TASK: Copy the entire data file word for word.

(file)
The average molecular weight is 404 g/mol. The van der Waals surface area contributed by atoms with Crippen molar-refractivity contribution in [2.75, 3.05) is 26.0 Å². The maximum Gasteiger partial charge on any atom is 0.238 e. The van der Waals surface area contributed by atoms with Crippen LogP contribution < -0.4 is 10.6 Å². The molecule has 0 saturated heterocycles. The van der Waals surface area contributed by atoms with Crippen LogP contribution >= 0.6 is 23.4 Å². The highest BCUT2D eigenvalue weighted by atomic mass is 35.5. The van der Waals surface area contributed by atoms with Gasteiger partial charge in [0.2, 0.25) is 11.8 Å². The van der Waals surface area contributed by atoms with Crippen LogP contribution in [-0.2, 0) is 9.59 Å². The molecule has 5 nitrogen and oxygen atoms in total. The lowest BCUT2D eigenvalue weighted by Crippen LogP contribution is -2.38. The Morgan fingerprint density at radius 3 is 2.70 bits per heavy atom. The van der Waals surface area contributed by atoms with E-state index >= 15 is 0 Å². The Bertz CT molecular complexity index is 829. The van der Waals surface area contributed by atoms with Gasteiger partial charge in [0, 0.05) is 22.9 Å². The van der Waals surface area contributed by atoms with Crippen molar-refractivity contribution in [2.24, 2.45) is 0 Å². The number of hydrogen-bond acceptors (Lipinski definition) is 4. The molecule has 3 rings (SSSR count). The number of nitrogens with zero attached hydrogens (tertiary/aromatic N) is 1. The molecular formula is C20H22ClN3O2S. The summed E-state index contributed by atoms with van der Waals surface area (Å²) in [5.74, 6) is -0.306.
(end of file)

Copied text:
The average molecular weight is 404 g/mol. The van der Waals surface area contributed by atoms with Crippen molar-refractivity contribution in [2.75, 3.05) is 26.0 Å². The maximum Gasteiger partial charge on any atom is 0.238 e. The van der Waals surface area contributed by atoms with Crippen LogP contribution < -0.4 is 10.6 Å². The molecule has 0 saturated heterocycles. The van der Waals surface area contributed by atoms with Crippen LogP contribution >= 0.6 is 23.4 Å². The highest BCUT2D eigenvalue weighted by atomic mass is 35.5. The van der Waals surface area contributed by atoms with Gasteiger partial charge in [0.2, 0.25) is 11.8 Å². The van der Waals surface area contributed by atoms with Crippen LogP contribution in [-0.2, 0) is 9.59 Å². The molecule has 5 nitrogen and oxygen atoms in total. The lowest BCUT2D eigenvalue weighted by Crippen LogP contribution is -2.38. The Morgan fingerprint density at radius 3 is 2.70 bits per heavy atom. The van der Waals surface area contributed by atoms with E-state index >= 15 is 0 Å². The Bertz CT molecular complexity index is 829. The van der Waals surface area contributed by atoms with Gasteiger partial charge in [0, 0.05) is 22.9 Å². The van der Waals surface area contributed by atoms with Crippen molar-refractivity contribution in [2.24, 2.45) is 0 Å². The number of hydrogen-bond acceptors (Lipinski definition) is 4. The molecule has 3 rings (SSSR count). The number of nitrogens with zero attached hydrogens (tertiary/aromatic N) is 1. The molecular formula is C20H22ClN3O2S. The summed E-state index contributed by atoms with van der Waals surface area (Å²) in [5.74, 6) is -0.306.